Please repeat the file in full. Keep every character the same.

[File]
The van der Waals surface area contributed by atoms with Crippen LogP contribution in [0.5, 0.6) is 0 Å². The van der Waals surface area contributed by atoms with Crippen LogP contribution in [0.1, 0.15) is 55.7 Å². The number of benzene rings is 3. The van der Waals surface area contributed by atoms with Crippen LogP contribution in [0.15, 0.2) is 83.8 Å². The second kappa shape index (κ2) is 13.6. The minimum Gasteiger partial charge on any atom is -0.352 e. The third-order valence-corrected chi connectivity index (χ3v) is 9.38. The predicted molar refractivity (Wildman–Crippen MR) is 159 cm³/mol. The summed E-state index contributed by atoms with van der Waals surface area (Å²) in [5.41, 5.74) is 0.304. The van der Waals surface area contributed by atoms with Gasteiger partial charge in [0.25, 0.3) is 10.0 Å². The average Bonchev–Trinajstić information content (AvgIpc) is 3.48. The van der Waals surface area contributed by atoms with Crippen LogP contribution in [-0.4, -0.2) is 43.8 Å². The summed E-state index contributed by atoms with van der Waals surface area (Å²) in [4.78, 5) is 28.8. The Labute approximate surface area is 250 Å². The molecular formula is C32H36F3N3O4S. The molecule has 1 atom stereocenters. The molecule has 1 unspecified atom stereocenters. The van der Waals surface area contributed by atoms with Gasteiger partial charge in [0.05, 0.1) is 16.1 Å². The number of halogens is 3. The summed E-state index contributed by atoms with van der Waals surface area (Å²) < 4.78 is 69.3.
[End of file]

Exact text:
The van der Waals surface area contributed by atoms with Crippen LogP contribution in [0.5, 0.6) is 0 Å². The van der Waals surface area contributed by atoms with Crippen LogP contribution in [0.1, 0.15) is 55.7 Å². The number of benzene rings is 3. The van der Waals surface area contributed by atoms with Crippen LogP contribution in [0.15, 0.2) is 83.8 Å². The second kappa shape index (κ2) is 13.6. The minimum Gasteiger partial charge on any atom is -0.352 e. The third-order valence-corrected chi connectivity index (χ3v) is 9.38. The predicted molar refractivity (Wildman–Crippen MR) is 159 cm³/mol. The summed E-state index contributed by atoms with van der Waals surface area (Å²) in [5.41, 5.74) is 0.304. The van der Waals surface area contributed by atoms with Gasteiger partial charge in [0.25, 0.3) is 10.0 Å². The average Bonchev–Trinajstić information content (AvgIpc) is 3.48. The van der Waals surface area contributed by atoms with Crippen LogP contribution in [-0.4, -0.2) is 43.8 Å². The summed E-state index contributed by atoms with van der Waals surface area (Å²) in [4.78, 5) is 28.8. The Labute approximate surface area is 250 Å². The molecular formula is C32H36F3N3O4S. The molecule has 1 atom stereocenters. The molecule has 1 unspecified atom stereocenters. The van der Waals surface area contributed by atoms with Gasteiger partial charge in [0.05, 0.1) is 16.1 Å². The number of halogens is 3. The summed E-state index contributed by atoms with van der Waals surface area (Å²) < 4.78 is 69.3.